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  20. Ryland Smith
    English 60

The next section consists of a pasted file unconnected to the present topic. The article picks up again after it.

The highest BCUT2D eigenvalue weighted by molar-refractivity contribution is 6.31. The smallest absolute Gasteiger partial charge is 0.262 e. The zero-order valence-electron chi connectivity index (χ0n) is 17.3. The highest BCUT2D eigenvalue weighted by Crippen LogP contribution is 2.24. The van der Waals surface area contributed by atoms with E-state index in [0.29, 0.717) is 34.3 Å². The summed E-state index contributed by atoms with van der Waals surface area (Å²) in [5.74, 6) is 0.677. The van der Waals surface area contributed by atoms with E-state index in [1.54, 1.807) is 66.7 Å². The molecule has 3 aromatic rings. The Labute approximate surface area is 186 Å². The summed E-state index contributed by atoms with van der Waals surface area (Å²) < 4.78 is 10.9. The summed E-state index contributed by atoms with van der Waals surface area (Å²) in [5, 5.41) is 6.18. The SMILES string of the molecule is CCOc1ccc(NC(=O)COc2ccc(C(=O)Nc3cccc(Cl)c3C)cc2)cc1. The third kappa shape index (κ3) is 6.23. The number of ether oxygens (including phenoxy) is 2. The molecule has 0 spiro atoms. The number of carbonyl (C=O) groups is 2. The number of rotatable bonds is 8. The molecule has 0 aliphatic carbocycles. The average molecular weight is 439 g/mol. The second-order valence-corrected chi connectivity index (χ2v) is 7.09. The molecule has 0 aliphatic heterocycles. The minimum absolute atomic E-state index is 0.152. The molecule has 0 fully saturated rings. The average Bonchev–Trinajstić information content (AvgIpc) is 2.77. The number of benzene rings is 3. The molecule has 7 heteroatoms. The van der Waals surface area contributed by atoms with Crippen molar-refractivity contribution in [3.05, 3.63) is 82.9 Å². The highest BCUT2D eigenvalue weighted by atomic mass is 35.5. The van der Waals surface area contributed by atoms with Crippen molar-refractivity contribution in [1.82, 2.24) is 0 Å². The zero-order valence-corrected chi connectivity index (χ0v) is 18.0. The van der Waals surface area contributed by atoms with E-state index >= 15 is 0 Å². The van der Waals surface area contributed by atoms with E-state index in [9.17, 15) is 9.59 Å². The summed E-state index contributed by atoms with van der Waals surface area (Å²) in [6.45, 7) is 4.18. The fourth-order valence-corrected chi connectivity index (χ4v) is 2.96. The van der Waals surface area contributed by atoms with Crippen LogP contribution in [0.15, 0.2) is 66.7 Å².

I was unaware of these murals in the city of Fullerton. I would have never expected these being issues in a tiny town like this but it just goes to show that it doesn't matter the size of the city, they all have history. Good and bad alike. While living in Europe I saw things similar to this that had happened in the past. Murals that were painted over, or once covered and now restored. Such as ones portraying hope and freedom in Germany. Or statues in Italy that were destroyed. Many of which have been recently restored. But it really makes you wonder as you walk down the halls of an old building, and think to yourself; “is there something under this paint that was covered up years ago?”. It is great to see that social changes we have made in the past couple decades. Granted we still have much to learn and accept. I look back at the way people were fifty years ago and I just think to myself how difficult it would be for me to live in that era of time. But it also makes you wonder what 50 years from now will be like in terms of what is socially acceptable. We are at least making some progress, I can only hope that it stays going in a positive and good direction. It truly shocks me to think that a school would cover up a mural though. Of all places to cover up a mural it would be the last on my list to think of. Isn't the whole point of a school to invoke curiosity in their students? With a big mural in a hallway, I'm sure some students would walk by and say “I wonder who painted this and why they would”. Which then students would go and try to fulfill their curiosity and find the answer they seek.